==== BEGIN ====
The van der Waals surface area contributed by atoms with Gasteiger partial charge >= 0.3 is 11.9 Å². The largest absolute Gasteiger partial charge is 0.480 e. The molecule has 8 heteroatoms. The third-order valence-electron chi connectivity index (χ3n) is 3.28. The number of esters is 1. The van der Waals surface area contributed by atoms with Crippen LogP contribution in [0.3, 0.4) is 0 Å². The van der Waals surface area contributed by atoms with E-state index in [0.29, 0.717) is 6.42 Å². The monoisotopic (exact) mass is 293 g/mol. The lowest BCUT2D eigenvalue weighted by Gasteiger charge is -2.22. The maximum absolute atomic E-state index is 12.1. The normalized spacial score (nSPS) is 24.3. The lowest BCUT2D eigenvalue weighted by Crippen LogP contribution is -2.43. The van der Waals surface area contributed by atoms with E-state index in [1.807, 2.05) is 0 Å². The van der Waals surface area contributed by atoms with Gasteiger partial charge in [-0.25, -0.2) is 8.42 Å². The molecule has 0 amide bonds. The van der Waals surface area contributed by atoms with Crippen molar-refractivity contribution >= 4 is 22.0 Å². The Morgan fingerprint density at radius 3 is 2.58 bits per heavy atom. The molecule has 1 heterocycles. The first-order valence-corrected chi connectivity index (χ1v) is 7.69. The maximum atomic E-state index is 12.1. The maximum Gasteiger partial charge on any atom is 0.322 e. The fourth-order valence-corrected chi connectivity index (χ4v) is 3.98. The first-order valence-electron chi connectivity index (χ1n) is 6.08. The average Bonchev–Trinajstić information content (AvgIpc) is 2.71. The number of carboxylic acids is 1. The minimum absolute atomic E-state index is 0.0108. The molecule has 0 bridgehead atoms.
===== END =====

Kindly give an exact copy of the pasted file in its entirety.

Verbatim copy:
The van der Waals surface area contributed by atoms with Gasteiger partial charge >= 0.3 is 11.9 Å². The largest absolute Gasteiger partial charge is 0.480 e. The molecule has 8 heteroatoms. The third-order valence-electron chi connectivity index (χ3n) is 3.28. The number of esters is 1. The van der Waals surface area contributed by atoms with Crippen LogP contribution in [0.3, 0.4) is 0 Å². The van der Waals surface area contributed by atoms with E-state index in [0.29, 0.717) is 6.42 Å². The monoisotopic (exact) mass is 293 g/mol. The lowest BCUT2D eigenvalue weighted by Gasteiger charge is -2.22. The maximum absolute atomic E-state index is 12.1. The normalized spacial score (nSPS) is 24.3. The lowest BCUT2D eigenvalue weighted by Crippen LogP contribution is -2.43. The van der Waals surface area contributed by atoms with E-state index in [1.807, 2.05) is 0 Å². The van der Waals surface area contributed by atoms with Gasteiger partial charge in [-0.25, -0.2) is 8.42 Å². The molecule has 0 amide bonds. The van der Waals surface area contributed by atoms with Crippen molar-refractivity contribution >= 4 is 22.0 Å². The Morgan fingerprint density at radius 3 is 2.58 bits per heavy atom. The molecule has 1 heterocycles. The first-order valence-corrected chi connectivity index (χ1v) is 7.69. The maximum atomic E-state index is 12.1. The maximum Gasteiger partial charge on any atom is 0.322 e. The fourth-order valence-corrected chi connectivity index (χ4v) is 3.98. The first-order valence-electron chi connectivity index (χ1n) is 6.08. The average Bonchev–Trinajstić information content (AvgIpc) is 2.71. The number of carboxylic acids is 1. The minimum absolute atomic E-state index is 0.0108. The molecule has 0 bridgehead atoms.